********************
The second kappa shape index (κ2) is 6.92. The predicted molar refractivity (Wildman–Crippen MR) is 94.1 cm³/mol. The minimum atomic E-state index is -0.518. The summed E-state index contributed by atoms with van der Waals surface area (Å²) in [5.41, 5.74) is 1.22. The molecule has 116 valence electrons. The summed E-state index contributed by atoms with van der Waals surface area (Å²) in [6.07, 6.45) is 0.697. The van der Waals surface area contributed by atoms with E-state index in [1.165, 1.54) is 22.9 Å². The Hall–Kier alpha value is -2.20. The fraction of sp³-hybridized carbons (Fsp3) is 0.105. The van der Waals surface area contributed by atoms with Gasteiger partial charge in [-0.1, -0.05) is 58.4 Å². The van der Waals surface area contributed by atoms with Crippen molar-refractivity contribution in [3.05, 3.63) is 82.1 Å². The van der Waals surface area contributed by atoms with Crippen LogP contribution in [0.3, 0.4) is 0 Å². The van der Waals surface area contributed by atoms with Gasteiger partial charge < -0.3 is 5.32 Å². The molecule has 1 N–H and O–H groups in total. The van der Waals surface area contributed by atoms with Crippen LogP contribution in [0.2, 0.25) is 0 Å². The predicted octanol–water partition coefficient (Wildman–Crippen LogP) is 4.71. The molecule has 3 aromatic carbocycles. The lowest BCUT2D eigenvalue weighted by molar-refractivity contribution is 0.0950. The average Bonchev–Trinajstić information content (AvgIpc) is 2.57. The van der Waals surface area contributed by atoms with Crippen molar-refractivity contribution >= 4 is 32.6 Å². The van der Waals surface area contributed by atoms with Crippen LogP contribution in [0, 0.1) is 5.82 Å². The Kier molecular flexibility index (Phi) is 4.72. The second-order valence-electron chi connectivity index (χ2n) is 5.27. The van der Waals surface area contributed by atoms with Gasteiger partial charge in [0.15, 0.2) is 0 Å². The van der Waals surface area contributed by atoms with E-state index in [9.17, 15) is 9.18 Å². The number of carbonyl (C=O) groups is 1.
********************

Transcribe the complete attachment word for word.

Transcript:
The second kappa shape index (κ2) is 6.92. The predicted molar refractivity (Wildman–Crippen MR) is 94.1 cm³/mol. The minimum atomic E-state index is -0.518. The summed E-state index contributed by atoms with van der Waals surface area (Å²) in [5.41, 5.74) is 1.22. The molecule has 116 valence electrons. The summed E-state index contributed by atoms with van der Waals surface area (Å²) in [6.07, 6.45) is 0.697. The van der Waals surface area contributed by atoms with E-state index in [1.165, 1.54) is 22.9 Å². The Hall–Kier alpha value is -2.20. The fraction of sp³-hybridized carbons (Fsp3) is 0.105. The van der Waals surface area contributed by atoms with Gasteiger partial charge in [-0.1, -0.05) is 58.4 Å². The van der Waals surface area contributed by atoms with Crippen molar-refractivity contribution in [3.05, 3.63) is 82.1 Å². The van der Waals surface area contributed by atoms with Crippen LogP contribution in [0.3, 0.4) is 0 Å². The van der Waals surface area contributed by atoms with Gasteiger partial charge < -0.3 is 5.32 Å². The molecule has 1 N–H and O–H groups in total. The van der Waals surface area contributed by atoms with Crippen LogP contribution in [0.2, 0.25) is 0 Å². The predicted octanol–water partition coefficient (Wildman–Crippen LogP) is 4.71. The molecule has 3 aromatic carbocycles. The lowest BCUT2D eigenvalue weighted by molar-refractivity contribution is 0.0950. The average Bonchev–Trinajstić information content (AvgIpc) is 2.57. The van der Waals surface area contributed by atoms with Crippen molar-refractivity contribution >= 4 is 32.6 Å². The van der Waals surface area contributed by atoms with Crippen LogP contribution in [0, 0.1) is 5.82 Å². The Kier molecular flexibility index (Phi) is 4.72. The second-order valence-electron chi connectivity index (χ2n) is 5.27. The van der Waals surface area contributed by atoms with Gasteiger partial charge in [0.15, 0.2) is 0 Å². The van der Waals surface area contributed by atoms with E-state index in [9.17, 15) is 9.18 Å². The number of carbonyl (C=O) groups is 1.